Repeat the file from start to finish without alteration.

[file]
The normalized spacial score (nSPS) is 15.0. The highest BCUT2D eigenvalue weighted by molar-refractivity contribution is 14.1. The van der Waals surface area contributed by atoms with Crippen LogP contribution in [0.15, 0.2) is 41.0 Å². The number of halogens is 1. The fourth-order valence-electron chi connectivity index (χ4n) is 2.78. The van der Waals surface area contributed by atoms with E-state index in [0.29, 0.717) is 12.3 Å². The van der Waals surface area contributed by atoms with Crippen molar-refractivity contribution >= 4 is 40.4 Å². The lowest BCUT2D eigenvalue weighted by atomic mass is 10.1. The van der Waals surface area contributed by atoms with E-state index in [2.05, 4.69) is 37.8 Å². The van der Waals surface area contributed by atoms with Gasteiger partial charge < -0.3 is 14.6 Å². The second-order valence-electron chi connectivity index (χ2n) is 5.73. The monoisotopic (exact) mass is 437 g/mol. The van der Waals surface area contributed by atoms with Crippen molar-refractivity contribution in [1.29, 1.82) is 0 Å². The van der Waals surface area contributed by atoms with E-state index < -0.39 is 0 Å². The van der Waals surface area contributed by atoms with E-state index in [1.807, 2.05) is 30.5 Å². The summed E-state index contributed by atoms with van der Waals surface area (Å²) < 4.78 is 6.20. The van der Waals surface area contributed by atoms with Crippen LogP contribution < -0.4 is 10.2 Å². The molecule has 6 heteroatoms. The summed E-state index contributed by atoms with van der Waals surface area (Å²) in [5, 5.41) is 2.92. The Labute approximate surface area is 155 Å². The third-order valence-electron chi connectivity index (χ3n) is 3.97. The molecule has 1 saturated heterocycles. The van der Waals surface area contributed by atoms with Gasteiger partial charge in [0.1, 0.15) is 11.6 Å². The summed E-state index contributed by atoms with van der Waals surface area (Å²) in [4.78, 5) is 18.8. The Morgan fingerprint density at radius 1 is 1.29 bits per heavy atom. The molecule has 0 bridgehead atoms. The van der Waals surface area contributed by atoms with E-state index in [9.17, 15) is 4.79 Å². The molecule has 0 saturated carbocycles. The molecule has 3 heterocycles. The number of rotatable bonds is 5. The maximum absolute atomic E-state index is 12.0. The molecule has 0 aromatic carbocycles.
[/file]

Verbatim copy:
The normalized spacial score (nSPS) is 15.0. The highest BCUT2D eigenvalue weighted by molar-refractivity contribution is 14.1. The van der Waals surface area contributed by atoms with Crippen LogP contribution in [0.15, 0.2) is 41.0 Å². The number of halogens is 1. The fourth-order valence-electron chi connectivity index (χ4n) is 2.78. The van der Waals surface area contributed by atoms with E-state index in [0.29, 0.717) is 12.3 Å². The van der Waals surface area contributed by atoms with Crippen molar-refractivity contribution >= 4 is 40.4 Å². The lowest BCUT2D eigenvalue weighted by atomic mass is 10.1. The van der Waals surface area contributed by atoms with E-state index in [2.05, 4.69) is 37.8 Å². The van der Waals surface area contributed by atoms with Gasteiger partial charge < -0.3 is 14.6 Å². The second-order valence-electron chi connectivity index (χ2n) is 5.73. The monoisotopic (exact) mass is 437 g/mol. The van der Waals surface area contributed by atoms with Crippen molar-refractivity contribution in [1.29, 1.82) is 0 Å². The van der Waals surface area contributed by atoms with E-state index < -0.39 is 0 Å². The van der Waals surface area contributed by atoms with E-state index in [1.807, 2.05) is 30.5 Å². The summed E-state index contributed by atoms with van der Waals surface area (Å²) < 4.78 is 6.20. The van der Waals surface area contributed by atoms with Crippen LogP contribution < -0.4 is 10.2 Å². The molecule has 6 heteroatoms. The summed E-state index contributed by atoms with van der Waals surface area (Å²) in [5, 5.41) is 2.92. The Labute approximate surface area is 155 Å². The third-order valence-electron chi connectivity index (χ3n) is 3.97. The molecule has 1 saturated heterocycles. The van der Waals surface area contributed by atoms with Gasteiger partial charge in [0.1, 0.15) is 11.6 Å². The summed E-state index contributed by atoms with van der Waals surface area (Å²) in [4.78, 5) is 18.8. The Morgan fingerprint density at radius 1 is 1.29 bits per heavy atom. The molecule has 0 bridgehead atoms. The van der Waals surface area contributed by atoms with E-state index in [9.17, 15) is 4.79 Å². The molecule has 0 saturated carbocycles. The molecule has 3 heterocycles. The number of rotatable bonds is 5. The maximum absolute atomic E-state index is 12.0. The molecule has 0 aromatic carbocycles.